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Are cats allergic to Climbing Lily or is it toxic to them?

Illustration of a Climbing Lily plant in Byzantine Art style

The Climbing Lily (Gloriosa superba), also known as the Flame LilyGlory Lily, or Gloriosa Lily, is not an allergen to cats but is highly toxic to cats if ingested.

This plant contains toxic colchicine alkaloids which can be fatal to cats if consumed. Climbing Lilies are commonly found as ornamental plants in gardens and homes.

Toxicity level

Fatal

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Symptoms your cat may have

If a cat ingests any part of a Climbing Lily, especially the seeds and tubers which contain the highest concentration of toxins, they may experience:

  • Salivation
  • Vomiting (possibly bloody)
  • Diarrhea (possibly bloody)
  • Shock
  • Seizures
  • Kidney failure
  • Liver failure
  • Disseminated intravascular coagulation (DIC – abnormal blood clotting)
  • Bone marrow suppression

Potential diagnosis your Vet may give

If a cat ingests any part of a Climbing Lily, especially the seeds and tubers which contain the highest concentration of toxins, they may experience:

  • Salivation
  • Vomiting (possibly bloody)
  • Diarrhea (possibly bloody)
  • Shock
  • Seizures
  • Kidney failure
  • Liver failure
  • Disseminated intravascular coagulation (DIC – abnormal blood clotting)
  • Bone marrow suppression

Symptoms can develop in phases or waves and can lead to multi-organ failure and death if untreated

An illustrative banner depicting an anthropomorphic cat in a vet's office, alongside a call-to-action message that reads: 'If you suspect your pet may have ingested a potentially toxic substance,' accompanied by a prominent button stating 'Find A Vet Near Me!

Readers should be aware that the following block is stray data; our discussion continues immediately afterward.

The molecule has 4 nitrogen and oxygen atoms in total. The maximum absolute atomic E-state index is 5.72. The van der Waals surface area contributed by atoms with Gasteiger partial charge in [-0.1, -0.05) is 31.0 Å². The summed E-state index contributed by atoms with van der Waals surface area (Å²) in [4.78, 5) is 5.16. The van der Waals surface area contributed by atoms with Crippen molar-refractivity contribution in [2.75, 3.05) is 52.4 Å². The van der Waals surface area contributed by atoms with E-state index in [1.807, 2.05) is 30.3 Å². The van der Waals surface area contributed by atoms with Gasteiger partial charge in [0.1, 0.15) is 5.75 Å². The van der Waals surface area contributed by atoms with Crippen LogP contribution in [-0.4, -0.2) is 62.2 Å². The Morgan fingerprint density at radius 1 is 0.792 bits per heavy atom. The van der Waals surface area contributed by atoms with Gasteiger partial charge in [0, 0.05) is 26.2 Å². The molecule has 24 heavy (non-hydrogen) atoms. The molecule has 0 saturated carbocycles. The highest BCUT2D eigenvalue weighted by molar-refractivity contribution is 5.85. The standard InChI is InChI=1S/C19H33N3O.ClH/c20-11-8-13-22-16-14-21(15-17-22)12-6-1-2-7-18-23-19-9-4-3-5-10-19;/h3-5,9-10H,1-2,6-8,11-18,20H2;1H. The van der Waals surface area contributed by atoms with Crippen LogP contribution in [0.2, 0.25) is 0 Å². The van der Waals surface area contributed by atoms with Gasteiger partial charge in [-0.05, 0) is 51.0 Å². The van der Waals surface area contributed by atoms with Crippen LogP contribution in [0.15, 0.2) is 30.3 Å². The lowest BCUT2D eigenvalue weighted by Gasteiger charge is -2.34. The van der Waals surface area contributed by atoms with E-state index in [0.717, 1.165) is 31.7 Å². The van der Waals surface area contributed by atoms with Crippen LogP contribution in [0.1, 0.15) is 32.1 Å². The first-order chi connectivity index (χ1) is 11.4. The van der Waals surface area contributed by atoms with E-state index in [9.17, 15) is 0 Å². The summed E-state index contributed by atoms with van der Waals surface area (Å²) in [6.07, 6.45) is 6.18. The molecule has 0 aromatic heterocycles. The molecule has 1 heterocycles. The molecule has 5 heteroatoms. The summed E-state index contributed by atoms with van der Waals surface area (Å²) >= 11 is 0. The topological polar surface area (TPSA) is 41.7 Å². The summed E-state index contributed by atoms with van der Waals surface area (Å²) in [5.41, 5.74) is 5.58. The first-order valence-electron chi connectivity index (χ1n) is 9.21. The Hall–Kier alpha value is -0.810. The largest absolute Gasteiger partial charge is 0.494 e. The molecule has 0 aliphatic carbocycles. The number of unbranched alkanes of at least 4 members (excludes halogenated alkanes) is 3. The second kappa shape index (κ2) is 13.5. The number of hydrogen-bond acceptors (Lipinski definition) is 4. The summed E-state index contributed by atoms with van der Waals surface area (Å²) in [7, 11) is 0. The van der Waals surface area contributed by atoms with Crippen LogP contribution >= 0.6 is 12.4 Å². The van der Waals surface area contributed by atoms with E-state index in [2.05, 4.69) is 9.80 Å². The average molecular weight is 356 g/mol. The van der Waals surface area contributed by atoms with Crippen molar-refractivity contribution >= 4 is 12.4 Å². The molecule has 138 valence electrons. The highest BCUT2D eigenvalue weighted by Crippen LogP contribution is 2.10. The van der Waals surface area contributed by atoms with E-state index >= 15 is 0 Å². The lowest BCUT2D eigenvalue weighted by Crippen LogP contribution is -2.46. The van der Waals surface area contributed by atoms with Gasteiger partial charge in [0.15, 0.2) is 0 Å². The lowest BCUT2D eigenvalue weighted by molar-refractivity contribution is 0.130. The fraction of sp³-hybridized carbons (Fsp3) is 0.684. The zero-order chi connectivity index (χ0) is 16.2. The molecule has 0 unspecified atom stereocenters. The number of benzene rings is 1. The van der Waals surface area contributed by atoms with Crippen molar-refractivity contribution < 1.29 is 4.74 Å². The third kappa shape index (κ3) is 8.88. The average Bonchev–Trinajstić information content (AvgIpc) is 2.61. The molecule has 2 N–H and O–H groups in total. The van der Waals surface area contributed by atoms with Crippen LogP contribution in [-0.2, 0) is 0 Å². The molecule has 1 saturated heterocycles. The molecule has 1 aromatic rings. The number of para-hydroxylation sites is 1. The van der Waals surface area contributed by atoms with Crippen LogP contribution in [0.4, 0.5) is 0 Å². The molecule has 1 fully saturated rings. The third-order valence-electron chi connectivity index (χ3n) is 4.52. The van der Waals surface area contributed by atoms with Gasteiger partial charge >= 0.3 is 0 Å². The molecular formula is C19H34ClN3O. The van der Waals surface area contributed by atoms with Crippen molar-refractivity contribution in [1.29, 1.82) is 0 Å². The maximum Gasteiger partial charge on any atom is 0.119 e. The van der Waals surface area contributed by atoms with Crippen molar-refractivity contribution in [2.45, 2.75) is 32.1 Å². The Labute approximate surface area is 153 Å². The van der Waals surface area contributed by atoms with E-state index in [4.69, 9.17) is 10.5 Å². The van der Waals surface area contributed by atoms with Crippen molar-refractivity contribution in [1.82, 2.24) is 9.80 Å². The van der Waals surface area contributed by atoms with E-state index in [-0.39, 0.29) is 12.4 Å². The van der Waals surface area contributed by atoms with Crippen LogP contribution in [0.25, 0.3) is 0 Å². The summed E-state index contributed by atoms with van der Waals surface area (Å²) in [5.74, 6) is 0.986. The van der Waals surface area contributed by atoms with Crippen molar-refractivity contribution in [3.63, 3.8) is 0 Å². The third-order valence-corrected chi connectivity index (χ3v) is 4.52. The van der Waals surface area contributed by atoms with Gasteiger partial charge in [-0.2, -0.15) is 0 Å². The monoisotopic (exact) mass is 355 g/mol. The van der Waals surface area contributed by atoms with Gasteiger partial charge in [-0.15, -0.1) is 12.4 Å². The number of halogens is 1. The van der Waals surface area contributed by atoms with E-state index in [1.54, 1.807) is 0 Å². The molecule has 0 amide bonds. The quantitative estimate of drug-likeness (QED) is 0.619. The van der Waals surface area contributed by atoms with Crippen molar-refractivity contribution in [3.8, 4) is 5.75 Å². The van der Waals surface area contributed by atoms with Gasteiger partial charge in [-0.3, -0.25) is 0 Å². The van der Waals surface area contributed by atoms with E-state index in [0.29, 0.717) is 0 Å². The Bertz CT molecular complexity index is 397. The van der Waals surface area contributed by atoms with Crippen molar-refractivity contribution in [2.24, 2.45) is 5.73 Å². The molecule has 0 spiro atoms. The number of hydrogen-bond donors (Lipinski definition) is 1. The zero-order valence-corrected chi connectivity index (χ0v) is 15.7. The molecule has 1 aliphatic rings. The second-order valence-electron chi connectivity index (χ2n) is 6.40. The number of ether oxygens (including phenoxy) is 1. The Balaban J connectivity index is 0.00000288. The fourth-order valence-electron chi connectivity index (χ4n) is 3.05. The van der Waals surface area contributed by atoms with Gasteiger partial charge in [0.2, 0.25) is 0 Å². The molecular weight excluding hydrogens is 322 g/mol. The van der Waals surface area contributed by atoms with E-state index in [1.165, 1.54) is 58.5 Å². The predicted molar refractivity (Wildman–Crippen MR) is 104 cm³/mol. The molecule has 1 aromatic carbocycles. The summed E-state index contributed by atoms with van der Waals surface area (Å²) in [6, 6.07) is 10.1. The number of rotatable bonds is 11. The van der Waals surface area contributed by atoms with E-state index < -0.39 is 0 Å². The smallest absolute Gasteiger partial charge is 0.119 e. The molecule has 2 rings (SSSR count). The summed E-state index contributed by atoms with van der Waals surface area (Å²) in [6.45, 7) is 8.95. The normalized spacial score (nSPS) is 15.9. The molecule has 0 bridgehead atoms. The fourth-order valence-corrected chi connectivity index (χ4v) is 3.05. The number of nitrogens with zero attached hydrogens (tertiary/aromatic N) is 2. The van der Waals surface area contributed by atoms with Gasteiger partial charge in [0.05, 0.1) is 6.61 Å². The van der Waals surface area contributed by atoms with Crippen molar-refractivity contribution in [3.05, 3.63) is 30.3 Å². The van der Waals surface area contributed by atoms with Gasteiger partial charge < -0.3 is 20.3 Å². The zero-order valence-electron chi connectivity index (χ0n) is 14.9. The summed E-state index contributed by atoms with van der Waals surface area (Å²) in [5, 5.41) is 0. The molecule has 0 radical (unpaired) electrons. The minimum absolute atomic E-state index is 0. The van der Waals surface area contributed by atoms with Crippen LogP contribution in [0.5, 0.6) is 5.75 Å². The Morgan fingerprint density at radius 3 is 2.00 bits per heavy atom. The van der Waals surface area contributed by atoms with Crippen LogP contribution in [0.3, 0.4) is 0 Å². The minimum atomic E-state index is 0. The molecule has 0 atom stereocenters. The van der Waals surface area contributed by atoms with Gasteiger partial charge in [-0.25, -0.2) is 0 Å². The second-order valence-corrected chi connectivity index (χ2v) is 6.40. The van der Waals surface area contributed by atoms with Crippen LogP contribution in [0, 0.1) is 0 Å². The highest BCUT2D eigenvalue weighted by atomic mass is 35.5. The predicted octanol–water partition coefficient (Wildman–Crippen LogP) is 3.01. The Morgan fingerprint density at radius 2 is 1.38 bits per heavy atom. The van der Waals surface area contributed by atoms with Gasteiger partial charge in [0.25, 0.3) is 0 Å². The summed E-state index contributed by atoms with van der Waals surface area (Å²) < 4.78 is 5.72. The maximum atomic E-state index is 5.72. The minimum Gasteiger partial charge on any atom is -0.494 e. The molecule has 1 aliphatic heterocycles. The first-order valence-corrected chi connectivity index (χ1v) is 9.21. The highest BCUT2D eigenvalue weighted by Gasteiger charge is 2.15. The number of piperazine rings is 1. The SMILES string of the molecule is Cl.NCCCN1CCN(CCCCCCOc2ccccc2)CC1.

An illustrative banner depicting an anthropomorphic cat in a vet's office, alongside a call-to-action message that reads: 'If you suspect your pet may have ingested a potentially toxic substance,' accompanied by a prominent button stating 'Find A Vet Near Me!

FAQ

Q: Are cats allergic to Climbing Lily?

A: Yes, cats can be allergic to Climbing Lily. Symptoms of an allergic reaction may include itching, sneezing, and skin irritation.

Q: Is Climbing Lily toxic to cats?

A: Yes, Climbing Lily, also known as Gloriosa Lily, is highly toxic to cats. Ingesting any part of this plant can cause severe symptoms and can be fatal if not treated promptly.

Q: What are the symptoms of Climbing Lily poisoning in cats?

A: Symptoms of Climbing Lily poisoning in cats include vomiting, diarrhea, drooling, lethargy, and kidney failure. Immediate veterinary care is crucial if ingestion is suspected.

Q: How can I prevent my cat from coming into contact with Climbing Lily?

A: To prevent contact, ensure that Climbing Lily is not present in your home or garden. Keep your cat indoors or monitor outdoor activities closely to avoid exposure.

Q: What should I do if my cat ingests Climbing Lily?

A: If your cat ingests Climbing Lily, contact your veterinarian immediately. Do not induce vomiting unless instructed by a veterinary professional. Immediate medical attention is necessary.

Q: Is Climbing Lily commonly found in gardens?

A: Yes, Climbing Lily is commonly found in gardens and as an ornamental plant. It is important to ensure this plant is kept out of reach of cats to prevent accidental ingestion.

History of the

Gloriosa superba is a flowering plant native to tropical and southern Africa and Asia. Other common names include Flame LilyGlory LilyCreeping LilyTiger Claw and Fire Lily.

It is a climbing vine that grows from a tuberous rhizome. The showy flowers are bright red and yellow. All parts of the plant, especially the tubers, contain high levels of the toxic alkaloid colchicine.

While it has been used in traditional medicine in low doses, ingestion can be fatal to humans and animals. It is the national flower of Zimbabwe but considered an invasive weed in some areas

Further reading and sources

Please note: The information shared in this post is for informational purposes only and should not be considered as veterinary medical advice.

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